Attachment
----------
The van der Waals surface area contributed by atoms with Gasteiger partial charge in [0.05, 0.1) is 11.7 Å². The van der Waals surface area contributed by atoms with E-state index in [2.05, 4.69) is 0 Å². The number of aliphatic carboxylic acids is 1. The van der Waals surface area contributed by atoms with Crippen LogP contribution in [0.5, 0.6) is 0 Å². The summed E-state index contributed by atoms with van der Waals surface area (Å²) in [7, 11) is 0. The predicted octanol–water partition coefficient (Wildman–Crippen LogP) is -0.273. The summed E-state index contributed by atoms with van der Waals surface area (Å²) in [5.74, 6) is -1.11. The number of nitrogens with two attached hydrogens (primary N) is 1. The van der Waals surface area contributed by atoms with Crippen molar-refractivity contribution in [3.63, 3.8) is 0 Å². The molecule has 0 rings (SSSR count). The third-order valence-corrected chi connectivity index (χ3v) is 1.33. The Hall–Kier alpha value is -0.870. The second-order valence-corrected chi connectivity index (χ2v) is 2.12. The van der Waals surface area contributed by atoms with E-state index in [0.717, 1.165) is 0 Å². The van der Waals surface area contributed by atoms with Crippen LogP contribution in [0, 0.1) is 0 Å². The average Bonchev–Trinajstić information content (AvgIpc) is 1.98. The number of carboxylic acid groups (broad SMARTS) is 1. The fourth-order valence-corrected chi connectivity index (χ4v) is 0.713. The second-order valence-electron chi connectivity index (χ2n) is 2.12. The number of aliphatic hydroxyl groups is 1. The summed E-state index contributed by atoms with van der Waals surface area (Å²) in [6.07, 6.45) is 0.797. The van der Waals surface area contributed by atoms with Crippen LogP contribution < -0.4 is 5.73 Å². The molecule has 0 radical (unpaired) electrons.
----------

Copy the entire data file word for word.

The van der Waals surface area contributed by atoms with Gasteiger partial charge in [0.05, 0.1) is 11.7 Å². The van der Waals surface area contributed by atoms with E-state index in [2.05, 4.69) is 0 Å². The number of aliphatic carboxylic acids is 1. The van der Waals surface area contributed by atoms with Crippen LogP contribution in [0.5, 0.6) is 0 Å². The summed E-state index contributed by atoms with van der Waals surface area (Å²) in [7, 11) is 0. The predicted octanol–water partition coefficient (Wildman–Crippen LogP) is -0.273. The summed E-state index contributed by atoms with van der Waals surface area (Å²) in [5.74, 6) is -1.11. The number of nitrogens with two attached hydrogens (primary N) is 1. The van der Waals surface area contributed by atoms with Crippen molar-refractivity contribution in [3.63, 3.8) is 0 Å². The molecule has 0 rings (SSSR count). The third-order valence-corrected chi connectivity index (χ3v) is 1.33. The Hall–Kier alpha value is -0.870. The second-order valence-corrected chi connectivity index (χ2v) is 2.12. The van der Waals surface area contributed by atoms with E-state index in [0.717, 1.165) is 0 Å². The van der Waals surface area contributed by atoms with Crippen LogP contribution in [0, 0.1) is 0 Å². The average Bonchev–Trinajstić information content (AvgIpc) is 1.98. The number of carboxylic acid groups (broad SMARTS) is 1. The fourth-order valence-corrected chi connectivity index (χ4v) is 0.713. The second-order valence-electron chi connectivity index (χ2n) is 2.12. The number of aliphatic hydroxyl groups is 1. The summed E-state index contributed by atoms with van der Waals surface area (Å²) in [6.07, 6.45) is 0.797. The van der Waals surface area contributed by atoms with Crippen LogP contribution < -0.4 is 5.73 Å². The molecule has 0 radical (unpaired) electrons.